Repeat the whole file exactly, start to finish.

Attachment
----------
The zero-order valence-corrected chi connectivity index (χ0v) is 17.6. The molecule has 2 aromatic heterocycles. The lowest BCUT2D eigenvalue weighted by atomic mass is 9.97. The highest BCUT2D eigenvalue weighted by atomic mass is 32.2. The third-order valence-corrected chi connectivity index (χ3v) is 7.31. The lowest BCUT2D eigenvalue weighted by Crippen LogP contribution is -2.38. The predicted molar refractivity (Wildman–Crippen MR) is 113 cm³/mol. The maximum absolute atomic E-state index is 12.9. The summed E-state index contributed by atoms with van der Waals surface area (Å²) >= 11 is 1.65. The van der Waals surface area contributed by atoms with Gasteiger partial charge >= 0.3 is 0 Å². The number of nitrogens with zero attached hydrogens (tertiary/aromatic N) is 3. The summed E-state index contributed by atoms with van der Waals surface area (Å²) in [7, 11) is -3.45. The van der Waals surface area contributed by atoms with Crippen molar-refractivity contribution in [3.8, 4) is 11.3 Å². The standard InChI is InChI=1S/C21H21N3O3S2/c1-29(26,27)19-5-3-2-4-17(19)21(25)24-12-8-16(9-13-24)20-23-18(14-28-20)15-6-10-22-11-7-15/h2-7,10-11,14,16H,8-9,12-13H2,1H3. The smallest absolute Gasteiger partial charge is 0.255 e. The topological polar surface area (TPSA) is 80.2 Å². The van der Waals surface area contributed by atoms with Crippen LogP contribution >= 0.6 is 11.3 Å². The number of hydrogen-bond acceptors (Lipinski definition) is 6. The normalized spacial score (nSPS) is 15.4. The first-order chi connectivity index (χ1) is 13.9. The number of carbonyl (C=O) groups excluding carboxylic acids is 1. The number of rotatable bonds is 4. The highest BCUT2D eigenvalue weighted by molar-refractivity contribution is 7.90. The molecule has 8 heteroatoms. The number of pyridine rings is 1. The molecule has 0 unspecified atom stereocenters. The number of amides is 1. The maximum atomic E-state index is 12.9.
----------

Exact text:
The zero-order valence-corrected chi connectivity index (χ0v) is 17.6. The molecule has 2 aromatic heterocycles. The lowest BCUT2D eigenvalue weighted by atomic mass is 9.97. The highest BCUT2D eigenvalue weighted by atomic mass is 32.2. The third-order valence-corrected chi connectivity index (χ3v) is 7.31. The lowest BCUT2D eigenvalue weighted by Crippen LogP contribution is -2.38. The predicted molar refractivity (Wildman–Crippen MR) is 113 cm³/mol. The maximum absolute atomic E-state index is 12.9. The summed E-state index contributed by atoms with van der Waals surface area (Å²) >= 11 is 1.65. The van der Waals surface area contributed by atoms with Gasteiger partial charge >= 0.3 is 0 Å². The number of nitrogens with zero attached hydrogens (tertiary/aromatic N) is 3. The summed E-state index contributed by atoms with van der Waals surface area (Å²) in [7, 11) is -3.45. The van der Waals surface area contributed by atoms with Crippen molar-refractivity contribution in [3.8, 4) is 11.3 Å². The standard InChI is InChI=1S/C21H21N3O3S2/c1-29(26,27)19-5-3-2-4-17(19)21(25)24-12-8-16(9-13-24)20-23-18(14-28-20)15-6-10-22-11-7-15/h2-7,10-11,14,16H,8-9,12-13H2,1H3. The smallest absolute Gasteiger partial charge is 0.255 e. The topological polar surface area (TPSA) is 80.2 Å². The van der Waals surface area contributed by atoms with Crippen LogP contribution >= 0.6 is 11.3 Å². The number of hydrogen-bond acceptors (Lipinski definition) is 6. The normalized spacial score (nSPS) is 15.4. The first-order chi connectivity index (χ1) is 13.9. The number of carbonyl (C=O) groups excluding carboxylic acids is 1. The number of rotatable bonds is 4. The highest BCUT2D eigenvalue weighted by molar-refractivity contribution is 7.90. The molecule has 8 heteroatoms. The number of pyridine rings is 1. The molecule has 0 unspecified atom stereocenters. The number of amides is 1. The maximum atomic E-state index is 12.9.